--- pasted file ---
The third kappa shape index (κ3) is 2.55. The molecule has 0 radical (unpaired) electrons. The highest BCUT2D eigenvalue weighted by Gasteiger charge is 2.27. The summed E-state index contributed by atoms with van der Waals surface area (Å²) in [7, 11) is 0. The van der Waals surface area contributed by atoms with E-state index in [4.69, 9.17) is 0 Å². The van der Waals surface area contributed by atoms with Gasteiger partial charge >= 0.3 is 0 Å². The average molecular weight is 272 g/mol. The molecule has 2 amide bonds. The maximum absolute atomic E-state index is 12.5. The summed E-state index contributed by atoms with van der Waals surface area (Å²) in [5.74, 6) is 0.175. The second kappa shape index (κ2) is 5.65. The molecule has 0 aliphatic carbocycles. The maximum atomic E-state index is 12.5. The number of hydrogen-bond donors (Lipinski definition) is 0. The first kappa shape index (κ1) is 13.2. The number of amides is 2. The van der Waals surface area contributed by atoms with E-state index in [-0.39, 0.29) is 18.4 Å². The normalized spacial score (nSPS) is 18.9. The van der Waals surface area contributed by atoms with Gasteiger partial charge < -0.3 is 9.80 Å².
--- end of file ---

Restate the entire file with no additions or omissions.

The third kappa shape index (κ3) is 2.55. The molecule has 0 radical (unpaired) electrons. The highest BCUT2D eigenvalue weighted by Gasteiger charge is 2.27. The summed E-state index contributed by atoms with van der Waals surface area (Å²) in [7, 11) is 0. The van der Waals surface area contributed by atoms with E-state index in [4.69, 9.17) is 0 Å². The van der Waals surface area contributed by atoms with Gasteiger partial charge >= 0.3 is 0 Å². The average molecular weight is 272 g/mol. The molecule has 2 amide bonds. The maximum absolute atomic E-state index is 12.5. The summed E-state index contributed by atoms with van der Waals surface area (Å²) in [5.74, 6) is 0.175. The second kappa shape index (κ2) is 5.65. The molecule has 0 aliphatic carbocycles. The maximum atomic E-state index is 12.5. The number of hydrogen-bond donors (Lipinski definition) is 0. The first kappa shape index (κ1) is 13.2. The number of amides is 2. The van der Waals surface area contributed by atoms with E-state index in [-0.39, 0.29) is 18.4 Å². The normalized spacial score (nSPS) is 18.9. The van der Waals surface area contributed by atoms with Gasteiger partial charge < -0.3 is 9.80 Å².